The Rise of Bans on Gender-Affirming Care for Minors

The number of states passing laws banning or restricting minor access to gender-affirming care has increased more than five-fold since 2022.

In 2021, Arkansas became the first state to pass a law prohibiting doctors from providing gender-affirming hormone treatment, puberty blockers, or surgery to individuals under 18.

Although a federal judge blocked the Arkansas ban, similar laws proliferated across the United States, a Kaiser Family Foundation (KFF) analysis shows. Most are being challenged in court, though the majority remain in effect.


Gender-affirming care (GAC) refers to a model of care that includes a spectrum of "medical, surgical, mental health, and non-medical services for transgender and nonbinary people."

The services are aimed at affirming and supporting an individual's gender identity.

For example, gender-affirming care includes hormone therapy, genital and breast reconstruction, and psychiatric services, among others.

As of January 2024, 23 states have enacted laws or policies limiting youth access to GAC. These states are home to 38% of American trans youth ages 13 to 17.

The laws and policies vary in their complexity — from banning only surgical care to prohibiting prescribing puberty blockers to minors or even offering referrals to seek GAC.

Most states impose either professional or civil penalties on healthcare practitioners providing minors with GAC. Five states — Alabama, Florida, Idaho, North Dakota, and Oklahoma — include felony penalties for providers.

Sixteen percent of states are facing lawsuits challenging their laws and policies limiting youth access to gender-affirming care.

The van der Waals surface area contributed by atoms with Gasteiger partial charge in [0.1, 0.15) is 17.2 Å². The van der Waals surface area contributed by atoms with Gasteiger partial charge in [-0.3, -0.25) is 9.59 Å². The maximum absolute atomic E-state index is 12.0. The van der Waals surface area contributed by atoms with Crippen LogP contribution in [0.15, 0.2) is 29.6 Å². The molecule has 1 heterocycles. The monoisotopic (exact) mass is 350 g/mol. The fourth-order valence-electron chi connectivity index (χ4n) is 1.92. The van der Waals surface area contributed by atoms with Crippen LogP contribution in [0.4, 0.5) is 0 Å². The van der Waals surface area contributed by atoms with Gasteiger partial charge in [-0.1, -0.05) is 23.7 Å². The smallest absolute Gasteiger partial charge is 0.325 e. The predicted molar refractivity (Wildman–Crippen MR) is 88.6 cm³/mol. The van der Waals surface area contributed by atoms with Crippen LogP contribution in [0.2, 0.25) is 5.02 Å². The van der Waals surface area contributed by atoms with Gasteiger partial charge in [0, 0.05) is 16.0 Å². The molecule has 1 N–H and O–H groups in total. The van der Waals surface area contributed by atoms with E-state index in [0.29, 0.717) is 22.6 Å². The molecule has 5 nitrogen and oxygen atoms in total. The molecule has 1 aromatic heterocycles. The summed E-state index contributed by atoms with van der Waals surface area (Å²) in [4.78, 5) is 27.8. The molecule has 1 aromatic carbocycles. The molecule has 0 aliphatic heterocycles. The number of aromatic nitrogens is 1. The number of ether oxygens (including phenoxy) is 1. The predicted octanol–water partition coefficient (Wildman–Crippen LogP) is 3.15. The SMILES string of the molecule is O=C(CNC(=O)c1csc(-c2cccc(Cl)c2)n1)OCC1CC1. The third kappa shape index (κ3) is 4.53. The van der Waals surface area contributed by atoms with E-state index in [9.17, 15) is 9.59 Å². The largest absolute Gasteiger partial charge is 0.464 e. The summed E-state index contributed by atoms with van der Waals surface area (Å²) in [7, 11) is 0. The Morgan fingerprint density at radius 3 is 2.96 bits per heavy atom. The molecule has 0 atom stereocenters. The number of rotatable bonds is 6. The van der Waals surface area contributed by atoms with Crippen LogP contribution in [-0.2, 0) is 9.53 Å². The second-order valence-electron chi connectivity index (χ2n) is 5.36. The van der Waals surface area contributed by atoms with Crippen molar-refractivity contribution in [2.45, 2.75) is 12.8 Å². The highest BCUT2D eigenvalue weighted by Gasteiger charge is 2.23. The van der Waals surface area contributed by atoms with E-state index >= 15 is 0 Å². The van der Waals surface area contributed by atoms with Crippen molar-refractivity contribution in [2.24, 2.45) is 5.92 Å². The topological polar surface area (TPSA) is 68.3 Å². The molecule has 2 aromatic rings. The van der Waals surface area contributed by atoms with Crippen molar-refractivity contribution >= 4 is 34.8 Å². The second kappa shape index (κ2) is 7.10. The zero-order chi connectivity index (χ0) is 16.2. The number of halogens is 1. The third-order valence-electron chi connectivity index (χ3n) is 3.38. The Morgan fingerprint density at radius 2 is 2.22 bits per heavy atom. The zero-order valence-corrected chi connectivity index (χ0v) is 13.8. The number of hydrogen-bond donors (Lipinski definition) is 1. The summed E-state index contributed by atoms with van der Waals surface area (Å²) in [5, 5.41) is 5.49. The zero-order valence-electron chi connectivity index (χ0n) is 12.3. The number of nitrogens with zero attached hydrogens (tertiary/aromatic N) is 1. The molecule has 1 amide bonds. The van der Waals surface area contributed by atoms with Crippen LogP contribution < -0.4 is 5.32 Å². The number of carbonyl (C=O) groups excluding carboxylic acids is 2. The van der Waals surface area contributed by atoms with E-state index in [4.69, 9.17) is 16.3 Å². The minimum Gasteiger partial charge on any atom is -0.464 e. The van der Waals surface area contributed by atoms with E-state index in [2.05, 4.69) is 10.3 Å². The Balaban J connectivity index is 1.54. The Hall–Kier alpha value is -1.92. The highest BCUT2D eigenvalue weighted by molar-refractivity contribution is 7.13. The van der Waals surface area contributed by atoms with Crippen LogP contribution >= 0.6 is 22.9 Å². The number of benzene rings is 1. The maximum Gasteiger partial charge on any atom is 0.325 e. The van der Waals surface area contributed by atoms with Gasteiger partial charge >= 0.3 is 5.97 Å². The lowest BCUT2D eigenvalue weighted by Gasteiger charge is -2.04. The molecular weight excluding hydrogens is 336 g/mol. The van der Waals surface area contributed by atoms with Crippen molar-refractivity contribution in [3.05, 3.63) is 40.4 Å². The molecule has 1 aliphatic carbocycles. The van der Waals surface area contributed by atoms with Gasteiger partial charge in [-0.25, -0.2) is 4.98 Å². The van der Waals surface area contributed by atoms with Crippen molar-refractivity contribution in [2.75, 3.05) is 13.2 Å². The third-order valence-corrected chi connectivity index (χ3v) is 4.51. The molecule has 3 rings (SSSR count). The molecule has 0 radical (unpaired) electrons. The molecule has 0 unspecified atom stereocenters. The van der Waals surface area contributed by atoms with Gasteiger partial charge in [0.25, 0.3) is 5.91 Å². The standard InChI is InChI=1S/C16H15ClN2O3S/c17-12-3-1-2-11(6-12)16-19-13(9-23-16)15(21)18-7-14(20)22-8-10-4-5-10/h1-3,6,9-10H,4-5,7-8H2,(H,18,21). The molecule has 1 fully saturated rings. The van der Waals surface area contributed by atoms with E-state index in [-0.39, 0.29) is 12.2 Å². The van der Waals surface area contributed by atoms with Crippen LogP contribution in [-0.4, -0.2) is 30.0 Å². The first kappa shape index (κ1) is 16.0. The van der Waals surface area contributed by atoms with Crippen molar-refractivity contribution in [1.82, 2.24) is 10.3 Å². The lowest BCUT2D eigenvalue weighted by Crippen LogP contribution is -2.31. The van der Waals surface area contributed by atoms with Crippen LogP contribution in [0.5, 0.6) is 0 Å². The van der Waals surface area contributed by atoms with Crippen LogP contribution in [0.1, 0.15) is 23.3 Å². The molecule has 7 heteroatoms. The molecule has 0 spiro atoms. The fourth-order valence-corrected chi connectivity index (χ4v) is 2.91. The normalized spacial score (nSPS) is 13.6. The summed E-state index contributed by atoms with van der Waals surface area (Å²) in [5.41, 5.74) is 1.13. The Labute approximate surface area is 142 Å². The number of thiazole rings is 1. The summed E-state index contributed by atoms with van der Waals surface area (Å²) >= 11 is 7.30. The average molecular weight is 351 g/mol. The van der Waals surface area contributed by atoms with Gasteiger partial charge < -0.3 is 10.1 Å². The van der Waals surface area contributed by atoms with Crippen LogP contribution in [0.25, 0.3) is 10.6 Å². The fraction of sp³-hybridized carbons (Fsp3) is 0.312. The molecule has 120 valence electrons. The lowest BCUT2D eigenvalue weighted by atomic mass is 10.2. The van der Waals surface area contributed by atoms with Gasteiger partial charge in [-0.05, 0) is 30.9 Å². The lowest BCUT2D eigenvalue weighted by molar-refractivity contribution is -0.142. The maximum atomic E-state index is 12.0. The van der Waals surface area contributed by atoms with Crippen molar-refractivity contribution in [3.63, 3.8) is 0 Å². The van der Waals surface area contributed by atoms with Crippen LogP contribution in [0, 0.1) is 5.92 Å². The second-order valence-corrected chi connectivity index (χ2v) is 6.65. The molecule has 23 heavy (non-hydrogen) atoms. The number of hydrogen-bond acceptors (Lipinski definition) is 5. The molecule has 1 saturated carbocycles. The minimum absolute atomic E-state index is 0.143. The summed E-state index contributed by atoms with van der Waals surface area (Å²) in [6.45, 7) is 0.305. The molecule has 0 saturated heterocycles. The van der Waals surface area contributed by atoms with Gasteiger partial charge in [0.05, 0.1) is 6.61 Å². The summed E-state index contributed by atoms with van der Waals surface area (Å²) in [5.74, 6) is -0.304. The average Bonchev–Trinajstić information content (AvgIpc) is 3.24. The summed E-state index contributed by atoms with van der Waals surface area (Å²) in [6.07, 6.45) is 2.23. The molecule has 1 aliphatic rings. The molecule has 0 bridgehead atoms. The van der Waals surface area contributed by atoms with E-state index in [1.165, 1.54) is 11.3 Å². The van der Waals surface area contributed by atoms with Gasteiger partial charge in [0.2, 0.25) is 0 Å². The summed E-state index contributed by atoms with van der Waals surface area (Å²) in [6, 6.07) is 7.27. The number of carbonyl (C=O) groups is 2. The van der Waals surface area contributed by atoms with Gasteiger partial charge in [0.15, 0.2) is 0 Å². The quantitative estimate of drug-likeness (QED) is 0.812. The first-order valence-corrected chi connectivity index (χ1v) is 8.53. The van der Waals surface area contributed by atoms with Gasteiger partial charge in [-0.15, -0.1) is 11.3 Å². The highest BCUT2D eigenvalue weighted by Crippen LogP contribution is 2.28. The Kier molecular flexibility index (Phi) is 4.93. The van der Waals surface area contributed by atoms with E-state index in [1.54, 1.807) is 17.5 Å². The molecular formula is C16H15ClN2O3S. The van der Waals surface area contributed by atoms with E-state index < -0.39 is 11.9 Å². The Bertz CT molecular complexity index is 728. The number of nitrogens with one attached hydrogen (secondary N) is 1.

Experts warn against bans

Those seeking to enact restrictions say such policies are aimed at "protecting children" and that the potential medical risks linked to gender-affirming care outweigh its benefits.


However, the bans are against the advice of most U.S. medical associations, including the American Medical Association, the American Academy of Pediatrics, and the American Psychological Association, among others.

Another common argument is that children often "outgrow gender dysphoria" despite research suggesting that only a few question their decisions later in life.

A 2021 review of 27 studies that included data from 7,928 transgender patients who underwent GAC surgeries found that only 1% regret having the procedure.

In addition, studies show improvements in mental health following gender-affirming care. For instance, surgeries are linked to a 42% reduction in psychological distress and a 44% decrease in suicidal ideation.

Besides GAC bans, the states are passing other laws, making them more hostile to trans youth. For instance, "bathroom bills" that deny access to public toilets by gender or transgender identity or laws that limit transgender students' access to sports.

The issue of transgender rights may become even more divisive as the 2024 presidential election approaches, leaving trans youth deprived of necessary care.


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